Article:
The W71 was lowered 6,150 feet (1,870 m) down a 90 inches (2.3 m) diameter borehole into a man-made cavern 52 feet (16 m) in diameter. A 264 feet (80 m) long instrumentation system monitored the detonation. The full yield test was conducted at 11:00am local time November 6, 1971 and resulted in a vertical ground motion of more than 15 feet (4.6 m) at a distance of 2,000 feet (610 m) from the borehole, equivalent to an earthquake of magnitude 7.0 on the Richter scale. A mile (1.6 km) wide and 40 feet (12 m) deep crater formed two days later.

Film of the test has been declassified and can be seen in the third of the Atomic Journeys documentaries Welcome To Ground Zero.

See also[edit]

References[edit]

  1. ^ "W-71 warhead information at Globalsecurity.org "...the design of the warhead for Spartan, the interceptor used in the upper tier of the U. S. Safeguard Anti- Ballistic Missile (ABM) system. Spartan missiles were to engage clouds of reentry vehicles and decoys above the atmosphere and destroy incoming warheads with a burst of high- energy x rays...The Spartan warhead had high yield, produced copious amounts of x rays, and minimized fission output and debris to prevent blackout of ABM radar systems. Livermore also developed and first tested the warhead technology for the second- tier interceptor, the Sprint missile"".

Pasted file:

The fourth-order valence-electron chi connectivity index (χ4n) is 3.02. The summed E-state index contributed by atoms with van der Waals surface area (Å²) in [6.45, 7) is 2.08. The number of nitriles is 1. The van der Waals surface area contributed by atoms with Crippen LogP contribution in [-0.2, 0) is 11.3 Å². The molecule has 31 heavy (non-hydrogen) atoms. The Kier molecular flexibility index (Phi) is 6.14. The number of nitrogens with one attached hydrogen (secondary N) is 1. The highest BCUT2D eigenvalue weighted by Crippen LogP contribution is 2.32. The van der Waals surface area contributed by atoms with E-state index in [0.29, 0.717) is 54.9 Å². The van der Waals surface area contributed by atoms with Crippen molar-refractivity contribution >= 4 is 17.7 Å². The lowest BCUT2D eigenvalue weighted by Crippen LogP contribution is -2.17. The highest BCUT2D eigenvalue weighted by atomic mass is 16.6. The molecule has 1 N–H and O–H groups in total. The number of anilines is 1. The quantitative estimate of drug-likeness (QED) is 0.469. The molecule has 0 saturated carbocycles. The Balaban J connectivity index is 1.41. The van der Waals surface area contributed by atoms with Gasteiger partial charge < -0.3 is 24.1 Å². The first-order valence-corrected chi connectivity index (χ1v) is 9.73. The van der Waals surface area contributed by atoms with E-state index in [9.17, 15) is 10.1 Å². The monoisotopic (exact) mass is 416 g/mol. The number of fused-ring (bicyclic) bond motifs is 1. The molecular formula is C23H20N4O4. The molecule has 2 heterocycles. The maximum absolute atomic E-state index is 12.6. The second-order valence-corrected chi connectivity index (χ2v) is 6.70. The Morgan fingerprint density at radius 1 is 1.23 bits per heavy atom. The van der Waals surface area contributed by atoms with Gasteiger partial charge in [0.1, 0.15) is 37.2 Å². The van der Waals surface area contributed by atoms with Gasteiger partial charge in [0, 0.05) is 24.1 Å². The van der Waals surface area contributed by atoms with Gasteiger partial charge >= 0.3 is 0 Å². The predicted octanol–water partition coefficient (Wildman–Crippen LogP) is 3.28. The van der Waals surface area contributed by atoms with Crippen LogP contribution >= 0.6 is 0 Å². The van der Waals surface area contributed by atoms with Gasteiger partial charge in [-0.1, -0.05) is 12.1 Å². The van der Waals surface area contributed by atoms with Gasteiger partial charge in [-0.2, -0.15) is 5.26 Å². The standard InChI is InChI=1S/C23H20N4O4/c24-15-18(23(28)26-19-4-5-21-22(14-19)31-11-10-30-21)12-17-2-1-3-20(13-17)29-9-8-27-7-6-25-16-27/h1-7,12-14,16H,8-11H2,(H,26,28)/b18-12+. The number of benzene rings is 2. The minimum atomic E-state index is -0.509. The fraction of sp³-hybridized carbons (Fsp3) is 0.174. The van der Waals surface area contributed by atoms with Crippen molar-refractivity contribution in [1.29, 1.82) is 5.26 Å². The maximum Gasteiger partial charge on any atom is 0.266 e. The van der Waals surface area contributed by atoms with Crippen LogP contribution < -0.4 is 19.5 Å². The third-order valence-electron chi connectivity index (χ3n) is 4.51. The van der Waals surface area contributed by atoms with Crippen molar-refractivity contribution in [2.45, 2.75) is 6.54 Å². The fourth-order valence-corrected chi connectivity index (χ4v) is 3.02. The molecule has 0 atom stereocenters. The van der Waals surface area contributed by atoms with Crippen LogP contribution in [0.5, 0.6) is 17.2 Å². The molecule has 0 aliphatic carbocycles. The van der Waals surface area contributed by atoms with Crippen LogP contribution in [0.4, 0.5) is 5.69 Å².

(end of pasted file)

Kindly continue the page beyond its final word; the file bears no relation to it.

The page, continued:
2. ^ Allbombs.html entry on W71 at nuclearweaponarchive.org, Accessed June 6, 2007
  3. ^ "Accomplishments in the 1970s: Lawrence Livermore National Laboratory". Archived from the original on 2005-02-17. Retrieved 2006-10-09. 
  4. ^ "W-71 warhead information at Globalsecurity.org "...The Spartan warhead had high yield, produced copious amounts of x rays, and minimized fission output and debris to prevent blackout of ABM radar systems"". 
  5. ^ "W-71 warhead information at Globalsecurity.org "...the possible peaceful uses of nuclear explosives through Project Plowshare. Reduced amounts of residual radiation-fewer fission products from the explosion and less induced radioactivity of the ground-were necessary to make feasible peaceful applications such as earth moving and power production. The design approaches to reduce residual radiation in these early efforts proved critical to the Laboratory's development of warhead concepts that were deployed on the Spartan and Sprint antiballistic missile systems in the early 1970s."". 
  6. ^ M. Todd Bennett (ed), "National Security Policy, 1969–1972", 2011, p. 41.
  7. ^ Bennett 2011, p. 54.
  8. ^ Gravel, Mike (1969-07-31). "Risks in Alaska Tests" (FEE REQUIRED). The New York Times. Letters to the Editor. Retrieved 2007-12-30. 
  9. ^ Richard D. Lyons (1971-08-23). "Underground A-Test Is Still Set For Aleutians but Is Not Final" (FEE REQUIRED). The New York Times. Retrieved 2007-12-30. 
  10. ^ "Witnesses Oppose Aleutian H-Blast" (FEE REQUIRED). The New York Times. 1971-05-30. Retrieved 2007-12-30. 
  11. ^ "The Amchitka Bomb Goes Off". Time. 1971-11-15. Retrieved 2006-10-09. 
  12. ^ "W-71 warhead information at Globalsecurity.org "...the Supreme Court ruled by a 4- 3 margin that the test could take place. On November 6, 1971, at 6: 30 a. m. in Amchitka, the go-ahead came from the White House on a telephone hotline"". 

External links[edit]